Alex Gross (previously featured here) is a visual artist currently working in Los Angeles, California. He specializes in oil paintings on canvas whose themes include globalization, commerce, great beauty, dark mayhem, and the remorseless passage of time.
Gross is a master at cutting straight through the lines of code and the technology they’ve created, to reveal the concerning repercussions of our immersion in a world which fosters alienation, dislocation and distance. The apparent pessimism emanating from Gross’ paintbrush is undoubtedly justified and through his art he provides a meeting point where we can all unplug, reconnect with one another and greet tomorrow with fresh perspectives.
Los Angeles-based artist Revok (previously featured here) first became interested in art through his father’s collection of 60s and 70s album covers and comic books, as well as the skateboarding and graffiti scenes. For over two decades, Revok has continually pushed the boundaries—both creative and legislative—of street art, producing vibrant works that meld structured with dynamic colors and forms. After years of a decidedly anti-institutional practice, Revok began making studio work, finding inspiration in his ability to refine the techniques he mastered as a street artist. His ultimate goal is to be constantly maturing and evolving as an artist, never confined by any one way of making work.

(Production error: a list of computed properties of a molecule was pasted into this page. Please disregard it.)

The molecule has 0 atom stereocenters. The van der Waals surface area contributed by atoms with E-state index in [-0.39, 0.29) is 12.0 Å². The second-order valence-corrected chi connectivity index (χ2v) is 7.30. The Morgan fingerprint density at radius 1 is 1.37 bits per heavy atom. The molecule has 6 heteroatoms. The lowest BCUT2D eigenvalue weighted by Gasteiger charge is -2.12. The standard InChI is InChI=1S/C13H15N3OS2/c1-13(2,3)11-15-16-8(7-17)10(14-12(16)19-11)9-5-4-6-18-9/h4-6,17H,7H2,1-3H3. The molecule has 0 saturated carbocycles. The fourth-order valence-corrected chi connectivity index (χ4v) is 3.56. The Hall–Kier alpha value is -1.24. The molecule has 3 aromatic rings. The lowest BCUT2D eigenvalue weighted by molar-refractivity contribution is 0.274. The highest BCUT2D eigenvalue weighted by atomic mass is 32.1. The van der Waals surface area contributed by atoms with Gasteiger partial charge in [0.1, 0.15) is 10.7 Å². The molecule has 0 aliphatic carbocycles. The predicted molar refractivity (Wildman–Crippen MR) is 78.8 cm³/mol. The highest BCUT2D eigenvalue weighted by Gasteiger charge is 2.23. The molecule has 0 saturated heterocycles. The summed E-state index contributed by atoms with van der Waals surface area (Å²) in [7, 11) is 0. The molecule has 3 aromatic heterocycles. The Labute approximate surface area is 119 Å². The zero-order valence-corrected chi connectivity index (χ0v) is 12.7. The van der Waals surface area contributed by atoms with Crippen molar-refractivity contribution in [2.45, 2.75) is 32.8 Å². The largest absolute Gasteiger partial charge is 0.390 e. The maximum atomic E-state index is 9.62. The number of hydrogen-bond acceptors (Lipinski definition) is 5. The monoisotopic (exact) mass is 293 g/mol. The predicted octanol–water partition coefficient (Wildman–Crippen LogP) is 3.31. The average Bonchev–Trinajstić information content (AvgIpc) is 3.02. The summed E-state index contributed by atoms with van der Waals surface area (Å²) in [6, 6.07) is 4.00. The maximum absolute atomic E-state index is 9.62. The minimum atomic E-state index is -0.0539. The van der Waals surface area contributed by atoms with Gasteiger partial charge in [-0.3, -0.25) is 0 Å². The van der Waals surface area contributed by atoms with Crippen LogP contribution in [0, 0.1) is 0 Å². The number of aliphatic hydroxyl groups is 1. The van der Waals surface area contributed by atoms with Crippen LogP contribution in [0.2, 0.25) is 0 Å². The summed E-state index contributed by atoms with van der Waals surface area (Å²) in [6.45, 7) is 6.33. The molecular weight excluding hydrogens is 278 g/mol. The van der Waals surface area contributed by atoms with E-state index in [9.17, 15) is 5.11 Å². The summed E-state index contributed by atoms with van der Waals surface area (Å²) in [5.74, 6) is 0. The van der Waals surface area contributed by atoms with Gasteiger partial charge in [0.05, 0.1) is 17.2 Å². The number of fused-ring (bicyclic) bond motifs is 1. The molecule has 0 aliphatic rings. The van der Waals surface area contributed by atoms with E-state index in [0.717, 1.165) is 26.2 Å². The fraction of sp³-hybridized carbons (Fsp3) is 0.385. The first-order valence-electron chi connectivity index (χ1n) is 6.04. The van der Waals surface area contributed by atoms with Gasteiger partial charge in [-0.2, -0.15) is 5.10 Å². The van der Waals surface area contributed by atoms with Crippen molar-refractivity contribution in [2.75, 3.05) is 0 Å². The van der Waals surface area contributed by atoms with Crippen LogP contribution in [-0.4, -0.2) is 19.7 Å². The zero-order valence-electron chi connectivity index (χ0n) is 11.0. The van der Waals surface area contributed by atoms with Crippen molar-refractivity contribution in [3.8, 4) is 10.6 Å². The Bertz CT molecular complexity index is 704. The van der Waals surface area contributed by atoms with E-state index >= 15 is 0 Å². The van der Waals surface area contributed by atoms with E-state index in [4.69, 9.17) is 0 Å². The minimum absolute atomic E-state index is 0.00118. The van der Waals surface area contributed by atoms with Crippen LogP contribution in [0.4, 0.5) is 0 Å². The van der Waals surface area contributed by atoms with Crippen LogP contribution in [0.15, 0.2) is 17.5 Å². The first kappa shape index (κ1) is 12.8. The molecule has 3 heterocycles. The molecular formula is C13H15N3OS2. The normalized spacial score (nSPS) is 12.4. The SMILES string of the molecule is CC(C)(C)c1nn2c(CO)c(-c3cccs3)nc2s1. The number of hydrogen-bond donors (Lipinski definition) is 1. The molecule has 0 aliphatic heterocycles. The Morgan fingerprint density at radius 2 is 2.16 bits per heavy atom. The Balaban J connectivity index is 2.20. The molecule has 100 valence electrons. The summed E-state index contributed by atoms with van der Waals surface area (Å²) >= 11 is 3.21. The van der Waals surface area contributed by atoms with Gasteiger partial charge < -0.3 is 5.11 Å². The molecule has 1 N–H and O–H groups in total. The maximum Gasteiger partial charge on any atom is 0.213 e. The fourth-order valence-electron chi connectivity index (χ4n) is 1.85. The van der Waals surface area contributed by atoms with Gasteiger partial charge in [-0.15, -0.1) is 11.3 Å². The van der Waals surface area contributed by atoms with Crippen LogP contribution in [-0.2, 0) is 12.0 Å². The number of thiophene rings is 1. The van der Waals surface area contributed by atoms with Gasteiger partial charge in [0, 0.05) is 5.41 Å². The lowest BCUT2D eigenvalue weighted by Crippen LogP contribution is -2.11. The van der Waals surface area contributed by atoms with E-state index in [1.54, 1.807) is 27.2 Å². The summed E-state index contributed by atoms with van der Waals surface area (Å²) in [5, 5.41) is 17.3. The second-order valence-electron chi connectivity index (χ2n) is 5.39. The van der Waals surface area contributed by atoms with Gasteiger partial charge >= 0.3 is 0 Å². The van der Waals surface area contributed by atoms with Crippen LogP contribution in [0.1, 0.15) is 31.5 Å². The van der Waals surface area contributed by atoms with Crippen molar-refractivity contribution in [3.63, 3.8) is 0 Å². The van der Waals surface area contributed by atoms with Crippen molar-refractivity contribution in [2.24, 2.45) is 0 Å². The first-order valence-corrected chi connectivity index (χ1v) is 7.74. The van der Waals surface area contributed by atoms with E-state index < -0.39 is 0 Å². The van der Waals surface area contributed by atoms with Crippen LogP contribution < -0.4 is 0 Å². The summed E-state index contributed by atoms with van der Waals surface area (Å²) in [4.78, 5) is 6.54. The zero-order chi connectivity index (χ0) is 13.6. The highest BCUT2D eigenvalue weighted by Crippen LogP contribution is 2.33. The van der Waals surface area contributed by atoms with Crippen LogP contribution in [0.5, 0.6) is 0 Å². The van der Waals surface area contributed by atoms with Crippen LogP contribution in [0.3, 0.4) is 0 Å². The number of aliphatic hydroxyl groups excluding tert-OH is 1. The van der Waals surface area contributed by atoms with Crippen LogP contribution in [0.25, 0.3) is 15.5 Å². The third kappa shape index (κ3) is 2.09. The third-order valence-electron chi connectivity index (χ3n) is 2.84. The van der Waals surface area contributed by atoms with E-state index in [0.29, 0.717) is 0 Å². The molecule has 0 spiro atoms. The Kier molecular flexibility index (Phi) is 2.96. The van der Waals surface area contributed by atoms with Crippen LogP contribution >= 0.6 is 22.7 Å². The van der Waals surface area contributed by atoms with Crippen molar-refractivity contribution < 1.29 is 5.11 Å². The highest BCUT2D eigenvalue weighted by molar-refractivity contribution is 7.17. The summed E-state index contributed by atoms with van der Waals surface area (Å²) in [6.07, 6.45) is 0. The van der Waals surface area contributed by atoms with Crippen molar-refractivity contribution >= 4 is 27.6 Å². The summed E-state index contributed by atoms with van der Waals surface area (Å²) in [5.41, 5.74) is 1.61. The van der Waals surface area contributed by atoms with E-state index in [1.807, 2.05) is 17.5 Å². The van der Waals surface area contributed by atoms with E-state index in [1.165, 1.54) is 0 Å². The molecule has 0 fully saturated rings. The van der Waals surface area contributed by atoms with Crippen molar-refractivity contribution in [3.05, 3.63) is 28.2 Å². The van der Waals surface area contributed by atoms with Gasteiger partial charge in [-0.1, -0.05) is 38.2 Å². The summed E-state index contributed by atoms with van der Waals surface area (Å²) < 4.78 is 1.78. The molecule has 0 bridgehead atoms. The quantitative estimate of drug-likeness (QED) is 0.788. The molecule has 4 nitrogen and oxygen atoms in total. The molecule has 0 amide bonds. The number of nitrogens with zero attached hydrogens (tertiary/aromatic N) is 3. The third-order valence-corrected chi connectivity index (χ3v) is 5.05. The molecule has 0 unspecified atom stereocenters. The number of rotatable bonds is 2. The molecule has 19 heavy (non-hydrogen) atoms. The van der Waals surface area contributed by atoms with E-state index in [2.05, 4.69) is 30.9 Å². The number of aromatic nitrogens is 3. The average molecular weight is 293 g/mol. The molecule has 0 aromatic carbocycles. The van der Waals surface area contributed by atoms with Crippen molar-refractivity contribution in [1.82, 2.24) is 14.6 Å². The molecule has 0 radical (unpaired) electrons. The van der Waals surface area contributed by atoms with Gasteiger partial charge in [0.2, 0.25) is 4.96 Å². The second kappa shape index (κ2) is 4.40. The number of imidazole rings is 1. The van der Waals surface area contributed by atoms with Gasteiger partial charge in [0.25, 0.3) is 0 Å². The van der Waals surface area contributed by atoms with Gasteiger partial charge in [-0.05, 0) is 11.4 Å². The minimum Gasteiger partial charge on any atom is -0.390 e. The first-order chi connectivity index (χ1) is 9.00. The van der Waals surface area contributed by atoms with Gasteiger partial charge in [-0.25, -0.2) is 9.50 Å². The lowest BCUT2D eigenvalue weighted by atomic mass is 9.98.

Los Angeles based artist Delfin Finley has always been immersed in a creative environment. His mom and dad were both fashion designers and ran their business in their home. Delfin grew up watching his parents designing clothing, catering to their custom clients and attending Fashion Shows where they presented their lines.
His favorite genre is portraiture. In his works, constructed with precise brushstrokes of vivid colors, he manages to represent the essence of the person in his most honest and vulnerable state. Accuracy and care in forms are broken in the limits of the figures where the contours are blurred and merge with the background, in a metaphor of the fragility of the human being and its contingency.